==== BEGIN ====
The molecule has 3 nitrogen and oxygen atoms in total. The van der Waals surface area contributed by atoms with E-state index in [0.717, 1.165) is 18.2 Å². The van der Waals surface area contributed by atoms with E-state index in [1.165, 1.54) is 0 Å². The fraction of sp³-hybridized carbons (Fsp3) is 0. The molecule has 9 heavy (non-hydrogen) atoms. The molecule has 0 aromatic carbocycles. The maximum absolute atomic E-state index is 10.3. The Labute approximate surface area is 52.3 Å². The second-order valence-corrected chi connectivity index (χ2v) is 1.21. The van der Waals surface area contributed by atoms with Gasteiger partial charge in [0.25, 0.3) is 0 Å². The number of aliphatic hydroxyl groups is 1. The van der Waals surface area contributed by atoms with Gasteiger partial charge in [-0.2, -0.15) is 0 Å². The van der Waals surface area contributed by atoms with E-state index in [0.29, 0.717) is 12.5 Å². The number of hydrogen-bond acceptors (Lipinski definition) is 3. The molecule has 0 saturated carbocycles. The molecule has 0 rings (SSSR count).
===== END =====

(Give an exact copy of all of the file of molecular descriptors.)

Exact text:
The molecule has 3 nitrogen and oxygen atoms in total. The van der Waals surface area contributed by atoms with E-state index in [0.717, 1.165) is 18.2 Å². The van der Waals surface area contributed by atoms with E-state index in [1.165, 1.54) is 0 Å². The fraction of sp³-hybridized carbons (Fsp3) is 0. The molecule has 9 heavy (non-hydrogen) atoms. The molecule has 0 aromatic carbocycles. The maximum absolute atomic E-state index is 10.3. The Labute approximate surface area is 52.3 Å². The second-order valence-corrected chi connectivity index (χ2v) is 1.21. The van der Waals surface area contributed by atoms with Gasteiger partial charge in [0.25, 0.3) is 0 Å². The number of aliphatic hydroxyl groups is 1. The van der Waals surface area contributed by atoms with Gasteiger partial charge in [-0.2, -0.15) is 0 Å². The van der Waals surface area contributed by atoms with E-state index in [0.29, 0.717) is 12.5 Å². The number of hydrogen-bond acceptors (Lipinski definition) is 3. The molecule has 0 saturated carbocycles. The molecule has 0 rings (SSSR count).